Atlantis – The Evidence Review: Plumbing The Depths
TIMEWATCH – ATLANTIS: THE EVIDENCE: Wednesday 2nd June, BBC2, 7pm ALERT ME
Bettany Hughes is rapidly becoming the voice of history – every historical documentary seems to involve her in some way (see also the excellent Alexandria: The Greatest City). If she keeps this up much longer, she’ll be almost impossible to separate from her subject (in the same way that it’s impossible to think of David Attenborough not surrounded by foliage of some sort) and the thought of her walking around a modern city will blow your mind.
Hughes has a good voice for the work; you can almost imagine her soothing tones narrating a bed time story. That’s not to say that she’s boring, quite the opposite in fact – she’s always passionately enthusiastic about her subject but her voice is the soft insistence of a primary school teacher and not one of bellowing authority. She’s back to talk about the evidence for the fabled lost city.
As this is a BBC production, everything’s going to be taken very seriously. You can’t help but wonder how this might have turned out had it been on Channel 5 or Bravo who’d no doubt spend time reconstructing some of the more extravagant theories – that Atlantis was an alien colony or was dragged into the sea by a giant squid perhaps.
Atlantis according to Plato was a significant city famed for its wealth and prosperity which was sunk by the gods because of its (immorality) – a simple morality tale if you like, an Athenian Sodom and Gomorrah. But did Plato base his story on an actual event or did he make it up off the top of his head?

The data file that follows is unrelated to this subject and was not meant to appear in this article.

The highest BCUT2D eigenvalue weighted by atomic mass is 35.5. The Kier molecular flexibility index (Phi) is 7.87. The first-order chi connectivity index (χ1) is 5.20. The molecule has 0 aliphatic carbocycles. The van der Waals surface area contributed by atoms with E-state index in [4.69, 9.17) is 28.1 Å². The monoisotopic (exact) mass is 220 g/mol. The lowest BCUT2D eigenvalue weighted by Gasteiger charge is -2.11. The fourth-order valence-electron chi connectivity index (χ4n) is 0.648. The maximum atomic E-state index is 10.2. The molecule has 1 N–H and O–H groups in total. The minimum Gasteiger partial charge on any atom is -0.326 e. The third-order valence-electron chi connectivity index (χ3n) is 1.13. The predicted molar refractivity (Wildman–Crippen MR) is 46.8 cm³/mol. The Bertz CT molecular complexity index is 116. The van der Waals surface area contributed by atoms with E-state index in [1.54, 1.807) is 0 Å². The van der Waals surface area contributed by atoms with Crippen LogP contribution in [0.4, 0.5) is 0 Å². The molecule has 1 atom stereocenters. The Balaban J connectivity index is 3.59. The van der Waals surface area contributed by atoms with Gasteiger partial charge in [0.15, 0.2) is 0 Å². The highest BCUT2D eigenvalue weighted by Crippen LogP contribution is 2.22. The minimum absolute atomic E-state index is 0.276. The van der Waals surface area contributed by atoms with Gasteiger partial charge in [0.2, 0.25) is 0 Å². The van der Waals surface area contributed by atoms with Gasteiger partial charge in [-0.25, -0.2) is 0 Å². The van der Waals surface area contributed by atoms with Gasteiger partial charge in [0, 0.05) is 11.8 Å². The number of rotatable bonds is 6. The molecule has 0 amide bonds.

Hughes travels to the island of Thera near Greece to find out. Apparently there are several striking similarities between the Atlantis that Plato described and the remains of Minoan society which was devastated by a massive volcano.
She spends a lot of time regaling us with what life would have been like on Thera – they were a clever bunch and occupied a strategically important location for trade and their civilization thrived as a result, had some rather fancy pottery and were the envy of antiquity. What she reveals is certainly interesting but crucially, there’s nothing much more than circumstantial evidence to link Atlantis to Thera.
It’s a disappointing and misleading title: Hughes spends most of the time explaining what Atlantis might have been had it existed rather than finding out whether it actually did. All in all, it conjectures much, but ultimately proves nothing.